Write Better Business Comms

Is poor written content losing you business? Local copywriting duo The Word Sanctum tell us how to avoid those wordy pitfalls.

Albert Einstein once said: ‘If you can’t explain it simply, you don’t understand it well enough.’ Not only a genius physicist, he had the art of communication nailed too. This quote captures in a nutshell what businesses need to understand when writing about their products and services. 

How many times have you, as a consumer, lost interest in the product or service on offer because of long-winded jargon or uninspiring waffle? Or waived the small print, skipped the set-up instructions or signed blindly on documents, not really understanding what you’ve put your name to? 

It’s a common mistake for companies to write convoluted sentences using jargon and important-sounding words. It’s true they may be experts in their field, but here’s the problem: if the reader is struggling to follow the narrative, they’ll lose interest and move on to something that’s easier to comprehend and engage with. And that could mean a lost sale or client.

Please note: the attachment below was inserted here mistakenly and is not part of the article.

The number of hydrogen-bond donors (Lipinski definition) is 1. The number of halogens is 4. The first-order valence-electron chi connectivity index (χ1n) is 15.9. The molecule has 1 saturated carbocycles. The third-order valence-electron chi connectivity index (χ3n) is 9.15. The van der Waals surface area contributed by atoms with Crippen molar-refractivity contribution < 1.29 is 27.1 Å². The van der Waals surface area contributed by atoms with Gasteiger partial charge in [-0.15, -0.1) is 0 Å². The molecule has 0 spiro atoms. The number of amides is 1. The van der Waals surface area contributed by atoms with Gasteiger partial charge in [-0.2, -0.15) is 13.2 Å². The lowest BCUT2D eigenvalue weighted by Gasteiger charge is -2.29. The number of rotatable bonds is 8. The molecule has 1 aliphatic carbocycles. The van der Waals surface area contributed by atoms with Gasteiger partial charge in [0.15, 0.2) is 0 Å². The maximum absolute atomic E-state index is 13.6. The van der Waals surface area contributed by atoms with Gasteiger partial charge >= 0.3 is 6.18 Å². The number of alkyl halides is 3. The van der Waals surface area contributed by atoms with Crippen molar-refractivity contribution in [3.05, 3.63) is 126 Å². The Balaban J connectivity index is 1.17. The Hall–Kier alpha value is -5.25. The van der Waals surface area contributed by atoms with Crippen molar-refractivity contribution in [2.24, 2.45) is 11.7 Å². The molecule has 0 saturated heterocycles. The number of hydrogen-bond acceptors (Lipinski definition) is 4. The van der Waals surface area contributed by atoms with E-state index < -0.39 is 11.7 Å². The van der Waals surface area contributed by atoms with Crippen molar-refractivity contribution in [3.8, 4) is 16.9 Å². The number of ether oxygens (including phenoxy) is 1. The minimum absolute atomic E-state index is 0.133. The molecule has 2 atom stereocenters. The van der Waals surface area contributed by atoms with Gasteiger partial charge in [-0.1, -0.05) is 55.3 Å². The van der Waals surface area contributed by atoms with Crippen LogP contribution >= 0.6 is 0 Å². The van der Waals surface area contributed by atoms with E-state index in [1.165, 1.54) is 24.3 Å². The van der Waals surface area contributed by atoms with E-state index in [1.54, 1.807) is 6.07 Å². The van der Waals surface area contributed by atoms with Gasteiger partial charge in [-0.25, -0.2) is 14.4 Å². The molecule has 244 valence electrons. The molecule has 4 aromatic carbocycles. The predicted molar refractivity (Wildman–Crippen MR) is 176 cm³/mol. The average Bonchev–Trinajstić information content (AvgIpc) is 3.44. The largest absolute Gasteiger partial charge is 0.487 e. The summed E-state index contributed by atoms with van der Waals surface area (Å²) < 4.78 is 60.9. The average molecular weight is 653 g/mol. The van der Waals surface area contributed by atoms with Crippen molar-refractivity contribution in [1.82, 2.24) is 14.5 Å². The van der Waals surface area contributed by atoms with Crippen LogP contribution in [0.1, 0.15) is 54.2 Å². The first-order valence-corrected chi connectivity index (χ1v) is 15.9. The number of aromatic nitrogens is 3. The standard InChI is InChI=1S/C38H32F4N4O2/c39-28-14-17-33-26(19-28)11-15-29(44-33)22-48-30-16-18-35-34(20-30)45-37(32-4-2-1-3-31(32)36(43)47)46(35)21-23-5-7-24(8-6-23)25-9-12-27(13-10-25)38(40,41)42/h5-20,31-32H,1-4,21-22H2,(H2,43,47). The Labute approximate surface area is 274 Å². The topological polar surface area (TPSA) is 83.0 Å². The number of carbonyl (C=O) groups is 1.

Lose the jargon

It’s easy for companies to write jargon because they’re experts in the subject they’re writing about, so of course it makes sense to them. But unless they are addressing other experts in the field, jargon, acronyms and convoluted phrases will just leave readers confused, frustrated and unclear what the message is.

If you’re a small business owner with copy to write for your website, sales email or newsletter, remember the four basic premises of writing before you hit the keyboard: CLARITY, BREVITY, SIMPLICITY and HUMANITY. Use simple, straightforward language and keep it concise. Cut out the jargon and stick to a tone that’s conversational – you’ll break down barriers, engage your audience and hold their interest (hopefully long enough for them to say ‘yes’ to what you’re offering!). Simple eh? 

Bonus tip: trust us, it’s always a good idea to read aloud what you’ve written before you click send/publish. If it sounds wrong, it probably is!

Compiled by The Word Sanctum,

Copywriters for small businesses.


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